The Power of Perspectives

The Canadian Bar Association

Kim Covert

Let's talk about stress, baby

September 2 2014 2 September 2014

More than a quarter of Canadians say they’re “highly stressed” about work – many of them white-collar professionals earning more than $80,000 a year.

That’s not just a problem for individuals – mental health issues are said to cost the economy about $20- million a year in absenteeism, reduced work output and disability claims.

The things that stress people out about work, according to a report from Statistics Canada earlier this year, include “having little control over the terms and conditions of the work one is doing, occupying a job that does not match one's skills and abilities (either too demanding or not demanding enough), and having insufficient support from supervisors and/or colleagues.

Not having the proper work-life balance, “especially among people trying to meet high expectations in both domains,” is also a significant contributing factor.

Sound familiar?

A recent survey for the CBA’s Legal Profession Assistance Conference (LPAC) suggested that lawyers are more worried about their stress, anxiety and depression levels than they are about levels of alcohol and drug addiction in the profession. Lawyers said they want access to high-quality online information and tools to deal with the problems they face.

Identifying the problem is the first step to solving it. CBA president Michele Hollins, Q.C., from Calgary, has first-hand experience of the debilitating nature of depression, which is why she’s made speaking out about the importance of health and wellness a priority during her term.

“I had no history or experience with depression. It took me a long time to recognize it,” she told National magazine in a 2012 article. “In fact, it took people [from within the CBA] coming to me and saying, ‘Look you need to do something about this.’”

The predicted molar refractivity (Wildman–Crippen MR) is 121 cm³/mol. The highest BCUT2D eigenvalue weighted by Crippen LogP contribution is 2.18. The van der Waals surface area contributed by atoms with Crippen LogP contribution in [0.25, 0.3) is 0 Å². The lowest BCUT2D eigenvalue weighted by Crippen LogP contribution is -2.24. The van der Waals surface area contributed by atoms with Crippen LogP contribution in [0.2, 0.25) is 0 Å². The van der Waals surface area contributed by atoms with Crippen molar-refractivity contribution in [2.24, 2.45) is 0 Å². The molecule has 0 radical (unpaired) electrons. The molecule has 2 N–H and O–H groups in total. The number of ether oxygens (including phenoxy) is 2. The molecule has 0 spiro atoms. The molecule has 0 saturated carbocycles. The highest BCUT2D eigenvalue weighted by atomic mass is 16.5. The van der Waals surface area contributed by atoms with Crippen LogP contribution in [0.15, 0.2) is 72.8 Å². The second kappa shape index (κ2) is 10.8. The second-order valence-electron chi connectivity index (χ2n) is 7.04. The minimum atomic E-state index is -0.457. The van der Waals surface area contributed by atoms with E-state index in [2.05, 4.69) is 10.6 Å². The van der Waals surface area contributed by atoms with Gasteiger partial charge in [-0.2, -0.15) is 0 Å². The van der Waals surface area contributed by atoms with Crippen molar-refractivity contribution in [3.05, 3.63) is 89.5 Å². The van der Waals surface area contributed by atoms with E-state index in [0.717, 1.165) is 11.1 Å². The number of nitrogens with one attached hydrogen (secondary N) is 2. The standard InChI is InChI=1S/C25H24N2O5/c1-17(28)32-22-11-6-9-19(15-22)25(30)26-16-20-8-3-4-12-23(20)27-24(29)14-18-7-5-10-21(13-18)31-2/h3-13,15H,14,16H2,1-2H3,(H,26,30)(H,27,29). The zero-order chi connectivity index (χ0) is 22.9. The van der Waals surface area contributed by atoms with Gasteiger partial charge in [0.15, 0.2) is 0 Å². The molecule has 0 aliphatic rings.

Her experience led her to promote a peer assistance component within the Alberta Law Assistance Program.

This year CBA partnered with Bell Canada, whose Let’s Talk campaign is putting mental issues front and centre in the national discourse, and the Mood Disorder Society of Canada to develop online education and information materials for lawyers to better understand and combat the stigma of mental illness. The MDSC, along with various partners and sponsors, has already created a similar web-based course for 77,000 members of the Canadian Medical Association.

Orlando da Silva, the new president of the CBA’s Ontario branch, came close to taking his own life six years ago. He says he suspects depression has always been with him, but his true downward spiral began after he lost a federal election bid. He decided to use his new position as a platform to talk about mental health. But while he recognizes the need to speak out, that decision didn’t come lightly.

He knows that as a public-sector lawyer – he’s a Crown counsel with the Ontario Ministry of the Attorney General – he enjoys a degree of protection that a private bar lawyer would not. If he was still in the private sector, da Silva said in an interview with the Toronto Star, “we wouldn’t be having this conversation.” Some friends in whom he’d confided warned him not to go public, underlining the stigma faced by those who break their silence.

“I thought, ‘What will my family think? Will they love me less? Will they treat me different?’” he said.  Since speaking out, he says lawyers have come up to him and said, “Welcome to my world.”

Still, if it “means someone says, ‘If da Silva can get in front of a podium and say these things, then I can pick up the phone and call someone and talk about it,’” it’s worth it, he says.

To reach LPAC’s 24-hour help line, call 1-800-667-5722.

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